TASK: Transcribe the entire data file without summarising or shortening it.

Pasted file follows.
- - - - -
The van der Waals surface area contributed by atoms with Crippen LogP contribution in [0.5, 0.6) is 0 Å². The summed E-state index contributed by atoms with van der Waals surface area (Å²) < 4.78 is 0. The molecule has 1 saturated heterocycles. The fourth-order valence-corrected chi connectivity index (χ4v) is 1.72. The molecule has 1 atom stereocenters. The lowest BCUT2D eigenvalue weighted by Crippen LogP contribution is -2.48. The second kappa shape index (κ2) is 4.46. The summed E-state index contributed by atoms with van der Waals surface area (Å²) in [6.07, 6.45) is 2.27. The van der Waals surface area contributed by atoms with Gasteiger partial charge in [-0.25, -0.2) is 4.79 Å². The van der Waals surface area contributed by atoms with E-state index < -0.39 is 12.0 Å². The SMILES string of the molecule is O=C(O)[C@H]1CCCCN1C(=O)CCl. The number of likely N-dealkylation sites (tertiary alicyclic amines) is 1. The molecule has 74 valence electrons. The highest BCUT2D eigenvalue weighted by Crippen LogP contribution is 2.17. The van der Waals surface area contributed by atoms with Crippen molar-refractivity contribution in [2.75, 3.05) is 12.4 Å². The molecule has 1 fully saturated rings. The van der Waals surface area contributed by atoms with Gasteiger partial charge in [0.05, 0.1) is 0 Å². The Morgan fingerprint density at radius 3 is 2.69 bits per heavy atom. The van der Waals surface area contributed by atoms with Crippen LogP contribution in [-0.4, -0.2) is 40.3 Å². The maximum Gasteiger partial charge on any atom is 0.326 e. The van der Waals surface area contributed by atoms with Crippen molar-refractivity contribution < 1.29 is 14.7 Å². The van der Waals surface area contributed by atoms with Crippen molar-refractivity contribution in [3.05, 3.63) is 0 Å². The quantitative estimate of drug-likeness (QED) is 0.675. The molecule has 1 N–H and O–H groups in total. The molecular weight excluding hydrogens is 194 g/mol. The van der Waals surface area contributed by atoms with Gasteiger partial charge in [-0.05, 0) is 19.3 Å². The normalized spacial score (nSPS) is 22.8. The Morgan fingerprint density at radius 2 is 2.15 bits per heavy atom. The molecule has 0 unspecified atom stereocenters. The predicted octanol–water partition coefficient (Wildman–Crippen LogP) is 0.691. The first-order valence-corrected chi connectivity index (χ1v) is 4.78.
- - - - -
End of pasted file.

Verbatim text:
The van der Waals surface area contributed by atoms with Crippen LogP contribution in [0.5, 0.6) is 0 Å². The summed E-state index contributed by atoms with van der Waals surface area (Å²) < 4.78 is 0. The molecule has 1 saturated heterocycles. The fourth-order valence-corrected chi connectivity index (χ4v) is 1.72. The molecule has 1 atom stereocenters. The lowest BCUT2D eigenvalue weighted by Crippen LogP contribution is -2.48. The second kappa shape index (κ2) is 4.46. The summed E-state index contributed by atoms with van der Waals surface area (Å²) in [6.07, 6.45) is 2.27. The van der Waals surface area contributed by atoms with Gasteiger partial charge in [-0.25, -0.2) is 4.79 Å². The van der Waals surface area contributed by atoms with E-state index < -0.39 is 12.0 Å². The SMILES string of the molecule is O=C(O)[C@H]1CCCCN1C(=O)CCl. The number of likely N-dealkylation sites (tertiary alicyclic amines) is 1. The molecule has 74 valence electrons. The highest BCUT2D eigenvalue weighted by Crippen LogP contribution is 2.17. The van der Waals surface area contributed by atoms with Crippen molar-refractivity contribution in [2.75, 3.05) is 12.4 Å². The molecule has 1 fully saturated rings. The van der Waals surface area contributed by atoms with Gasteiger partial charge in [0.05, 0.1) is 0 Å². The Morgan fingerprint density at radius 3 is 2.69 bits per heavy atom. The van der Waals surface area contributed by atoms with Crippen LogP contribution in [-0.4, -0.2) is 40.3 Å². The maximum Gasteiger partial charge on any atom is 0.326 e. The van der Waals surface area contributed by atoms with Crippen molar-refractivity contribution < 1.29 is 14.7 Å². The van der Waals surface area contributed by atoms with Crippen molar-refractivity contribution in [3.05, 3.63) is 0 Å². The quantitative estimate of drug-likeness (QED) is 0.675. The molecule has 1 N–H and O–H groups in total. The molecular weight excluding hydrogens is 194 g/mol. The van der Waals surface area contributed by atoms with Gasteiger partial charge in [-0.05, 0) is 19.3 Å². The normalized spacial score (nSPS) is 22.8. The Morgan fingerprint density at radius 2 is 2.15 bits per heavy atom. The molecule has 0 unspecified atom stereocenters. The predicted octanol–water partition coefficient (Wildman–Crippen LogP) is 0.691. The first-order valence-corrected chi connectivity index (χ1v) is 4.78.